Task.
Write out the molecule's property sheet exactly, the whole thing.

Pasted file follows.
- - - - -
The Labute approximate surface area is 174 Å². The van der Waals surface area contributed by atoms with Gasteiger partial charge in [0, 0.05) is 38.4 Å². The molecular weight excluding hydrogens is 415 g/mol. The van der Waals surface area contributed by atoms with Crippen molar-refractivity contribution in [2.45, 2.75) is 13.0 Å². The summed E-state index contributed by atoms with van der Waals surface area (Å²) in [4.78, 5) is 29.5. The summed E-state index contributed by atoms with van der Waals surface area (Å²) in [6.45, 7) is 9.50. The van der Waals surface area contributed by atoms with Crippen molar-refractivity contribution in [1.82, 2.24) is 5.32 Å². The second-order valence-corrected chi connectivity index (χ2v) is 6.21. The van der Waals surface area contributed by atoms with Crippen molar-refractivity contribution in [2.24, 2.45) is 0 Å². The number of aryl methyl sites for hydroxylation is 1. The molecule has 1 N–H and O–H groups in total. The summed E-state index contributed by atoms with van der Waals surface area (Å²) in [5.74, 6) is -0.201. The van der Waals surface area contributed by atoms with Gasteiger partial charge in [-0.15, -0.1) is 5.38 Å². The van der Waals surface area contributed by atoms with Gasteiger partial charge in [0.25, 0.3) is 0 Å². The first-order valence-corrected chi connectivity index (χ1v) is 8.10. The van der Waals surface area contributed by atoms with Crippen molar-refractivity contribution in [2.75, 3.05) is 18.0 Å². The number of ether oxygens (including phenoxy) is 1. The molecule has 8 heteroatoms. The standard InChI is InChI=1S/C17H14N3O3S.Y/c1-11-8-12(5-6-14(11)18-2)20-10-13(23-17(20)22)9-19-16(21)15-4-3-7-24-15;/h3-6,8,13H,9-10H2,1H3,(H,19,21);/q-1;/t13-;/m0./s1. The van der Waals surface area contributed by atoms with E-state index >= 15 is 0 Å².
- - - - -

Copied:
The Labute approximate surface area is 174 Å². The van der Waals surface area contributed by atoms with Gasteiger partial charge in [0, 0.05) is 38.4 Å². The molecular weight excluding hydrogens is 415 g/mol. The van der Waals surface area contributed by atoms with Crippen molar-refractivity contribution in [2.45, 2.75) is 13.0 Å². The summed E-state index contributed by atoms with van der Waals surface area (Å²) in [4.78, 5) is 29.5. The summed E-state index contributed by atoms with van der Waals surface area (Å²) in [6.45, 7) is 9.50. The van der Waals surface area contributed by atoms with Crippen molar-refractivity contribution in [1.82, 2.24) is 5.32 Å². The second-order valence-corrected chi connectivity index (χ2v) is 6.21. The van der Waals surface area contributed by atoms with Crippen molar-refractivity contribution in [2.24, 2.45) is 0 Å². The number of aryl methyl sites for hydroxylation is 1. The molecule has 1 N–H and O–H groups in total. The summed E-state index contributed by atoms with van der Waals surface area (Å²) in [5.74, 6) is -0.201. The van der Waals surface area contributed by atoms with Gasteiger partial charge in [-0.15, -0.1) is 5.38 Å². The van der Waals surface area contributed by atoms with Gasteiger partial charge in [0.25, 0.3) is 0 Å². The first-order valence-corrected chi connectivity index (χ1v) is 8.10. The van der Waals surface area contributed by atoms with Crippen molar-refractivity contribution in [2.75, 3.05) is 18.0 Å². The number of ether oxygens (including phenoxy) is 1. The molecule has 8 heteroatoms. The standard InChI is InChI=1S/C17H14N3O3S.Y/c1-11-8-12(5-6-14(11)18-2)20-10-13(23-17(20)22)9-19-16(21)15-4-3-7-24-15;/h3-6,8,13H,9-10H2,1H3,(H,19,21);/q-1;/t13-;/m0./s1. The van der Waals surface area contributed by atoms with E-state index >= 15 is 0 Å².